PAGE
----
presented by Scott LaRaus
Financial - Scott Laraus receives compensation from MedBridge for the production of this course. This course is sponsored by Davol.
Satisfactory completion requirements: All disciplines must complete learning assessments to be awarded credit, no minimum score required unless otherwise specified within the course.
Scott LaRaus, PT, DPT, CWS
Dr. LaRaus is a 1992 graduate of Hunter College’s Physical Therapy Program in New York. He obtained his post professional doctorate of physical therapy at the University of Medicine & Dentistry of New Jersey, May 2008. He started out his career developing and implementing the University of Medicine and Dentistry’s inpatient and outpatient wound care…Read full bio
1. Skin Anatomy
This chapter will cover skin anatomy and stages of wound repair. In order to understand the more complex aspects of wound management, the audience needs to have a basic understanding of the anatomy of the skin as well of the initial stages of wound repair that the body undertakes in order for healing to take place.
2. Examination: Part One
This chapter will provide the participants with a basic and practical understanding of examination of patients with integument impairment. Information provided is evidence-based practice but can be performed in a reasonable amount of time for bedside and clinic use.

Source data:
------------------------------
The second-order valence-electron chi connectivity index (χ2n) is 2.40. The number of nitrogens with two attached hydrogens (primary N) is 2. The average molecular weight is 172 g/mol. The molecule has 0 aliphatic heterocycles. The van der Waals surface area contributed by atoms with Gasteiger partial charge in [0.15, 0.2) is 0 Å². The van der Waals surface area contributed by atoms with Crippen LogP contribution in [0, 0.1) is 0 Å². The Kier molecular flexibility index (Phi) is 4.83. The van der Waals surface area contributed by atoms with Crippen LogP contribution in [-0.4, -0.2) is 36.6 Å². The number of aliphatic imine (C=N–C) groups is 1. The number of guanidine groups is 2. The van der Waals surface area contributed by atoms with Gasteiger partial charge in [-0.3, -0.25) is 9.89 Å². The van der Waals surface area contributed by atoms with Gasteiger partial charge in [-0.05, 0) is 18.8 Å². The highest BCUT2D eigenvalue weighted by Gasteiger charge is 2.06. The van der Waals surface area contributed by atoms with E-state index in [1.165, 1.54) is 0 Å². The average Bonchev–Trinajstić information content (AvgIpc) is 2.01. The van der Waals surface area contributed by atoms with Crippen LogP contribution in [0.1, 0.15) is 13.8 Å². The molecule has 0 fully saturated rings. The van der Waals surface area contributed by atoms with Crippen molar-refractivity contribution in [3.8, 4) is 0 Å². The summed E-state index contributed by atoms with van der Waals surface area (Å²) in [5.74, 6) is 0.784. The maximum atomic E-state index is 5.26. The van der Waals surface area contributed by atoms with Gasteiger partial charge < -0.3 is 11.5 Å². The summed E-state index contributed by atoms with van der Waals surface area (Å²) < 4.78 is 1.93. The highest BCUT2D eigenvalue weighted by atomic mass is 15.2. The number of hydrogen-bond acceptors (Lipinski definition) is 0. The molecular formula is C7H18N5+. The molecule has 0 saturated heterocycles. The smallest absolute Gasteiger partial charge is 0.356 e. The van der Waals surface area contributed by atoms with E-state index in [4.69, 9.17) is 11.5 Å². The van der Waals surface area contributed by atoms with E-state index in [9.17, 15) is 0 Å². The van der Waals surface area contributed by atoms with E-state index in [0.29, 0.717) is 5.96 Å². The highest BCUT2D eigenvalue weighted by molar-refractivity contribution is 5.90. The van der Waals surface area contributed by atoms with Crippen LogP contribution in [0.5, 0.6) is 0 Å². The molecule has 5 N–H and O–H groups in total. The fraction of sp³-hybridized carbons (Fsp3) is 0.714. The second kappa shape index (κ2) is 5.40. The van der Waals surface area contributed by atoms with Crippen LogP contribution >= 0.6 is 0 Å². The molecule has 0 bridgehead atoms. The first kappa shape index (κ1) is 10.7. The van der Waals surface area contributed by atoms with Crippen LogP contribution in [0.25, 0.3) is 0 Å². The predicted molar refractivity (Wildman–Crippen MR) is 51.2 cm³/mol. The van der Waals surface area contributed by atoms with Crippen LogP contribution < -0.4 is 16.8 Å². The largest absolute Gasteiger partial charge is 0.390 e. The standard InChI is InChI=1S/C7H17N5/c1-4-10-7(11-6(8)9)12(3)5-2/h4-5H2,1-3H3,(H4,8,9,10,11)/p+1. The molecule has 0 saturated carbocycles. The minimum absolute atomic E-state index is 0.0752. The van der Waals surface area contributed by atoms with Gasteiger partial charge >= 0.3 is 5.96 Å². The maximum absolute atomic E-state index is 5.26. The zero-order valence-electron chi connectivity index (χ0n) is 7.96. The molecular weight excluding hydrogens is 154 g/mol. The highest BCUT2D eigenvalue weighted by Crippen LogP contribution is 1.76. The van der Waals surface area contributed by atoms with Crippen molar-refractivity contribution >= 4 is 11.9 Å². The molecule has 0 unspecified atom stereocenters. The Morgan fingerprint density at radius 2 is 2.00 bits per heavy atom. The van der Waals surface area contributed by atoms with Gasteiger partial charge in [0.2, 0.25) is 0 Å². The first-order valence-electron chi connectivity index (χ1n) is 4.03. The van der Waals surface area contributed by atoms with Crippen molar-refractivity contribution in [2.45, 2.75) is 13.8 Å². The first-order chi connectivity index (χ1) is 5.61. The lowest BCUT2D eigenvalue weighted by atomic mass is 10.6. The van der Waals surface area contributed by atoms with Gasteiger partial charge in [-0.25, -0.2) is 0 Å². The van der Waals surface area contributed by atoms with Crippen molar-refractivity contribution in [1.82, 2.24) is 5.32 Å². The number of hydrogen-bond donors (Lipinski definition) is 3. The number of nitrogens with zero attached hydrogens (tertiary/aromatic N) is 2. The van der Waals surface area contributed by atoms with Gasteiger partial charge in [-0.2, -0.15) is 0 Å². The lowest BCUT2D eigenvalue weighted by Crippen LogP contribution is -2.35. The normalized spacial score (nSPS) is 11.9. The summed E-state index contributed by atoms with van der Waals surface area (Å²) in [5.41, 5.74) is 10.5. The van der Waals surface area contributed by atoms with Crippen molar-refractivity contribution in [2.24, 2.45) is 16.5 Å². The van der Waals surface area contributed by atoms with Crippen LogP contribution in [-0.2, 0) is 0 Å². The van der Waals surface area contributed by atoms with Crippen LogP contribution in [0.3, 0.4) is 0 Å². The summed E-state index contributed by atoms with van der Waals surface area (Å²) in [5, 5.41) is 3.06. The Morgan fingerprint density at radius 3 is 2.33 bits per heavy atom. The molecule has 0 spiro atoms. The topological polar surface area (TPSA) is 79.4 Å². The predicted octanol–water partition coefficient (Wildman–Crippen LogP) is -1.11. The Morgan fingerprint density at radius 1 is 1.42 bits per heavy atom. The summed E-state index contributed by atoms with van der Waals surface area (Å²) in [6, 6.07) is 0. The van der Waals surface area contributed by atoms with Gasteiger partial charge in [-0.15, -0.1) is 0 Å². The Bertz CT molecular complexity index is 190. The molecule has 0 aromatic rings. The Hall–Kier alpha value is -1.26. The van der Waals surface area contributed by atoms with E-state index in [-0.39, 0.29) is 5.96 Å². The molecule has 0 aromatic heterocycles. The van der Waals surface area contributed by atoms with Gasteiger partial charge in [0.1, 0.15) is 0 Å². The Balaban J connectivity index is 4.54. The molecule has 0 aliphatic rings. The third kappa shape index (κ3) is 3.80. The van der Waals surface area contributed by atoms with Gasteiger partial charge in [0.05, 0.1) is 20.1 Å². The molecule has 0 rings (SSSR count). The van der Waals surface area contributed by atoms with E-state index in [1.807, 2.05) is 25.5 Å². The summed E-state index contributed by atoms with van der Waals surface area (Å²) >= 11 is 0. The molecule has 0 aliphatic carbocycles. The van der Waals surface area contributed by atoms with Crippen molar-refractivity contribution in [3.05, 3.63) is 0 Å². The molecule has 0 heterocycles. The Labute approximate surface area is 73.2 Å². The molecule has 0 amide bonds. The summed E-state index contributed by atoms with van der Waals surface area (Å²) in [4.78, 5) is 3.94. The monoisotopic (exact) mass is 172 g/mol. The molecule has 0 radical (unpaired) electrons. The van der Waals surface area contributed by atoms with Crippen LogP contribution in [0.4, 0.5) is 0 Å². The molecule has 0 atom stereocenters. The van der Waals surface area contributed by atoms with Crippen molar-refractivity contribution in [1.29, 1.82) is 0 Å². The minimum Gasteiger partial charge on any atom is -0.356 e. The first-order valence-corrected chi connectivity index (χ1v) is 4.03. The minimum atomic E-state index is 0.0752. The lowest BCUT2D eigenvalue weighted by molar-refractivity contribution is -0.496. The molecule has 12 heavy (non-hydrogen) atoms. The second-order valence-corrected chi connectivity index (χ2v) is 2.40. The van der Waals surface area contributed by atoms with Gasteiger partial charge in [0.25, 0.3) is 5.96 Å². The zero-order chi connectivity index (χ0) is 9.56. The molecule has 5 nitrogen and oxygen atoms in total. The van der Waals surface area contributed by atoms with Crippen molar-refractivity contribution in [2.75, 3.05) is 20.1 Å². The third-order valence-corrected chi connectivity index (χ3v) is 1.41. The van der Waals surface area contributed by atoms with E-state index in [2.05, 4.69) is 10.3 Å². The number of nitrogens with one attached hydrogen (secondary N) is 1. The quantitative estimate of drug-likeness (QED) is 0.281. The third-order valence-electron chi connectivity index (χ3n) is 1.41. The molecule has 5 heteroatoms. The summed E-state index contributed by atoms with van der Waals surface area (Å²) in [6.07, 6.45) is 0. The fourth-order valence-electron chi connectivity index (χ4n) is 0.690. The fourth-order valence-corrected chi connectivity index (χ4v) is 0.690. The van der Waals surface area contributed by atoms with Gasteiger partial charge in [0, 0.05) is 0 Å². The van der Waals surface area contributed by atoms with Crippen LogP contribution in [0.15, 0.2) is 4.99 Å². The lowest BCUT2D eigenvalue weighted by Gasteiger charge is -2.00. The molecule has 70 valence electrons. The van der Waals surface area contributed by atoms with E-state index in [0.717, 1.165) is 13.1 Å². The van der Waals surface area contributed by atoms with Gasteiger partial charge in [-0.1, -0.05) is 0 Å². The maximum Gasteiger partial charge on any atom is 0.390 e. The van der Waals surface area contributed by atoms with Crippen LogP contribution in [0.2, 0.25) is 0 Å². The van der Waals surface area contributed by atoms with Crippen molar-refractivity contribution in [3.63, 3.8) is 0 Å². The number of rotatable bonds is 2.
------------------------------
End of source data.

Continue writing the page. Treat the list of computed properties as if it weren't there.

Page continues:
3. Examination: Part Two
Part two: This chapter will provide the participants with a basic and practical understanding of examination of patients with integument impairment. Information provided is evidence base practice but can be performed in a reasonable amount of time for bedside and clinic use.
4. Evaluation of Findings
Now that we have collected all of the information from the examination, what does it mean to the practitioner? This chapter will review the findings from the examination and review their interpretation. The findings will review the most common type of wounds seen in facilities, concentrating on the signs and symptoms of arterial insufficiency, venous insufficiency, pressure ulcers/injuries, neuropathic wounds, and infection.